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Patent litigation may soon undergo a seismic geographical shift. According to 28 U.S.C. § 1400(b), venue is proper in a patent case “in the judicial district where the defendant resides,” or “where the defendant has committed acts of infringement and has a regular and established place of business.” For many years, starting with VE Holding Corp v. Johnson Gas Appliance Co., courts have interpreted this statute extremely broadly, allowing suits in any jurisdiction in which the defendant is subject to personal jurisdiction. This essentially allows a plaintiff to sue a defendant in any district in which that defendant sells its products, exposing large, nationwide companies to suit in nearly any venue a plaintiff desires. Commentators believe this leads to inconsistent results and plaintiffs seeking refuge in certain districts not for any reasons relating to their case, but simply because those districts are seen as friendly to plaintiffs.

This relatively settled state of affairs may soon be upended. In a case called Kraft Food Group Brands LLC v. TC Heartland LLC, defendant TC Heartland moved to transfer its case to another district. After its motion was denied, TC Heartland appealed the issue to the Court of Appeal for the Federal Circuit, arguing that The Federal Courts Jurisdiction and Venue Clarification Act of 2011’s modifications to 28 U.S.C. nullified the VE Holding decision and necessitated a revisiting of the venue rules. The case is fully briefed to the U.S. Supreme Court and awaits oral argument. Meanwhile, the case in the district court continued despite the appeal, and is now scheduled for trial in October 2017.

Legislation has also been introduced to alter the venue statute but appears to have stalled, perhaps in anticipation of the Supreme Court’s ruling. If the Supreme Court decides to change the interpretation of the venue statute, it will almost certainly be narrowed. Requiring a more stringent reading of where a defendant “resides” or “has a regular and established place of business” will almost certainly restrict a plaintiff’s choices to a few districts, such as where a defendant is incorporated or where it is headquartered. This could have particularly massive impacts on the Eastern District of Texas.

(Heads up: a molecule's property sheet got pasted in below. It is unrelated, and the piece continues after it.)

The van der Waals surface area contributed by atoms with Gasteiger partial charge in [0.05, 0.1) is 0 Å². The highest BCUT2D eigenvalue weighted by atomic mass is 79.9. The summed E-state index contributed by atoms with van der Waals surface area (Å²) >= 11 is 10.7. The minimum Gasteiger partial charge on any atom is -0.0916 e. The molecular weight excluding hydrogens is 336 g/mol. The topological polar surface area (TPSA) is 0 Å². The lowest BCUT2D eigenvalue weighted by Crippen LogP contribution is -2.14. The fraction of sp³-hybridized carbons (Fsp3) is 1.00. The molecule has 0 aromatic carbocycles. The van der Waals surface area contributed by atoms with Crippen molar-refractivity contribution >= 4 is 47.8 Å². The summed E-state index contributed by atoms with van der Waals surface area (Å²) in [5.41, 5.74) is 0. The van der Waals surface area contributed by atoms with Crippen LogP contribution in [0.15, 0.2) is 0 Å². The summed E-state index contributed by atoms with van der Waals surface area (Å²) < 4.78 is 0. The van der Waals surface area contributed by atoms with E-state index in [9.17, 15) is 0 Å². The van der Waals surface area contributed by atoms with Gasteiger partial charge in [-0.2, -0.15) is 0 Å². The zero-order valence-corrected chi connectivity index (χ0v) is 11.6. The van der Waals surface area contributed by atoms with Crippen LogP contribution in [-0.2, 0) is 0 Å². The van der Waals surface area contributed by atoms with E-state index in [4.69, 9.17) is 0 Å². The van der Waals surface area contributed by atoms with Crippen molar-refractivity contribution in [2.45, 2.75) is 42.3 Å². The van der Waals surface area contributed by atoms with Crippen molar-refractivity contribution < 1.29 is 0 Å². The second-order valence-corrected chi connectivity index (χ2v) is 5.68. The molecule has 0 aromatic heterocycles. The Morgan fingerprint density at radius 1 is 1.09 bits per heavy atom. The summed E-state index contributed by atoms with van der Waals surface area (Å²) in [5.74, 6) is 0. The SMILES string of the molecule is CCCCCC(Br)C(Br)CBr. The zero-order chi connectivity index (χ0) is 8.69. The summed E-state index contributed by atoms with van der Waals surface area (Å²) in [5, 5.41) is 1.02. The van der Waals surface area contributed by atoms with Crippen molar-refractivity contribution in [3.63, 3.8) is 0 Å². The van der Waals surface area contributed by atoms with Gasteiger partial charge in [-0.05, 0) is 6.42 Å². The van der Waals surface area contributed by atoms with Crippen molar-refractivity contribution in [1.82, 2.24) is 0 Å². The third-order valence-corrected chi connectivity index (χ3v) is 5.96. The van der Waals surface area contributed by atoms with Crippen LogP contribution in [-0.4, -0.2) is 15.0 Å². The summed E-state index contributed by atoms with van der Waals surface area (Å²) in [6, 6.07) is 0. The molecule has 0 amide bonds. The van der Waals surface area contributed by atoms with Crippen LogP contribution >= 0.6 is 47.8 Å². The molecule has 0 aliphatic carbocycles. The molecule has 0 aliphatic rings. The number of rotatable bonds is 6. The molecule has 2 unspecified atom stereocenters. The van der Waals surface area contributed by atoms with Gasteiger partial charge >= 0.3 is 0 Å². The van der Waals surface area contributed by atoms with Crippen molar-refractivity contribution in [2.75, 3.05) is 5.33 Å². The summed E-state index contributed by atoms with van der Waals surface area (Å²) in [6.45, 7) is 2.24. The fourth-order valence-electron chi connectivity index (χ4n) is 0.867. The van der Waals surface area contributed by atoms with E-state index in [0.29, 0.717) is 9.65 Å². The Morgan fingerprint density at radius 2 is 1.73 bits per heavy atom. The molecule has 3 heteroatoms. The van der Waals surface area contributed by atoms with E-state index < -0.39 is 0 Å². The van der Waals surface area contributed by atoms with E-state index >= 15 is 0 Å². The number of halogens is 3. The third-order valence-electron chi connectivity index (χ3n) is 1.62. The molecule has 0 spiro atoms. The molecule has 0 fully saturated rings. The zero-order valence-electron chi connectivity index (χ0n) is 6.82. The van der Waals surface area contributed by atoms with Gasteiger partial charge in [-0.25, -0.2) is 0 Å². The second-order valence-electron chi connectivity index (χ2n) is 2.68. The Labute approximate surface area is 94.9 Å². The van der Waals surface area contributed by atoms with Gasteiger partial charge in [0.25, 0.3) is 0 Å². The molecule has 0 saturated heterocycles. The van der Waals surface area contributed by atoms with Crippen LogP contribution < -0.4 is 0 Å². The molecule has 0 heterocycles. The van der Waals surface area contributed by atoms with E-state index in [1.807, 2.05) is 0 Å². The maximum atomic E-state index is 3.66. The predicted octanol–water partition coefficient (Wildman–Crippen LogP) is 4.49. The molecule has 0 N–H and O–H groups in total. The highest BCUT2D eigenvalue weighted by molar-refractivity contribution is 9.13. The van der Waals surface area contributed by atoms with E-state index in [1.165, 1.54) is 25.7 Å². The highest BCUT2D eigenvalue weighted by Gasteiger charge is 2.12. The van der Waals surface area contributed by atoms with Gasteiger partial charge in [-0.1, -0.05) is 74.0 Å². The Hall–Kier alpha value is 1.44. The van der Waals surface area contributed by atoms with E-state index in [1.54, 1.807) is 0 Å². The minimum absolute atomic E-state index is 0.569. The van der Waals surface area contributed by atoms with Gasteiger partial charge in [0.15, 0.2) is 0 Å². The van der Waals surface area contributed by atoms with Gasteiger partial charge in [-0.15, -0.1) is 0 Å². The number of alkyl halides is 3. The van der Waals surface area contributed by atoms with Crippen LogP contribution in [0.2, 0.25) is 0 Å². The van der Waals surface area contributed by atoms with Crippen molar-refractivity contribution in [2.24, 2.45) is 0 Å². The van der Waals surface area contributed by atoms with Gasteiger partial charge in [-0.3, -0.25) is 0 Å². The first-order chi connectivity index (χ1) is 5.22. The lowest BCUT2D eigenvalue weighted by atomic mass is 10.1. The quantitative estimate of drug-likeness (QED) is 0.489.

Few companies have particular contact with that district, yet more than 36 percent of all patent cases were filed there in 2016, nearly four times as many cases as in the next leading district. If these cases could no longer be filed in Texas, they would likely be filed elsewhere, such as Delaware, where many companies are incorporated, or the Northern District of California, where many technology companies are headquartered. Unsurprisingly, these are the second and fifth most common patent litigation districts under the current system.

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Patent litigation may soon undergo a seismic geographical shift. According to 28 U.S.C. § 1400(b) , venue is proper in a patent case “in the judicial district where the defendant resides,” or “where the defendant has committed acts of infringement and has a regular and established place of business.” For many years, starting with VE Holding Corp v. Johnson Gas Appliance Co., courts have interpreted this statute extremely broadly, allowing suits in any jurisdiction in which the defendant is subject to personal jurisdiction. This essentially allows a plaintiff to sue a defendant in any district in which that defendant sells its products, exposing large, nationwide companies to suit in nearly any venue a plaintiff desires. Commentators believe this leads to inconsistent results and plaintiffs seeking refuge in certain districts not for any reasons relating to their case, but simply because those districts are seen as friendly to plaintiffs.

This relatively settled state of affairs may soon be upended. In a case called Kraft Food Group Brands LLC v. TC Heartland LLC, defendant TC Heartland moved to transfer its case to another district. After its motion was denied, TC Heartland appealed the issue to the Court of Appeal for the Federal Circuit, arguing that The Federal Courts Jurisdiction and Venue Clarification Act of 2011’s modifications to 28 U.S.C. nullified the VE Holding decision and necessitated a revisiting of the venue rules. The case is fully briefed to the U.S. Supreme Court and awaits oral argument. Meanwhile, the case in the district court continued despite the appeal, and is now scheduled for trial in October 2017.

Legislation has also been introduced to alter the venue statute but appears to have stalled, perhaps in anticipation of the Supreme Court’s ruling. If the Supreme Court decides to change the interpretation of the venue statute, it will almost certainly be narrowed. Requiring a more stringent reading of where a defendant “resides” or “has a regular and established place of business” will almost certainly restrict a plaintiff’s choices to a few districts, such as where a defendant is incorporated or where it is headquartered. This could have particularly massive impacts on the Eastern District of Texas.

Few companies have particular contact with that district, yet more than 36 percent of all patent cases were filed there in 2016, nearly four times as many cases as in the next leading district. If these cases could no longer be filed in Texas, they would likely be filed elsewhere, such as Delaware, where many companies are incorporated, or the Northern District of California, where many technology companies are headquartered. Unsurprisingly, these are the second and fifth most common patent litigation districts under the current system.

Copyright Corporate Counsel. All rights reserved. This material may not be published, broadcast, rewritten, or redistributed.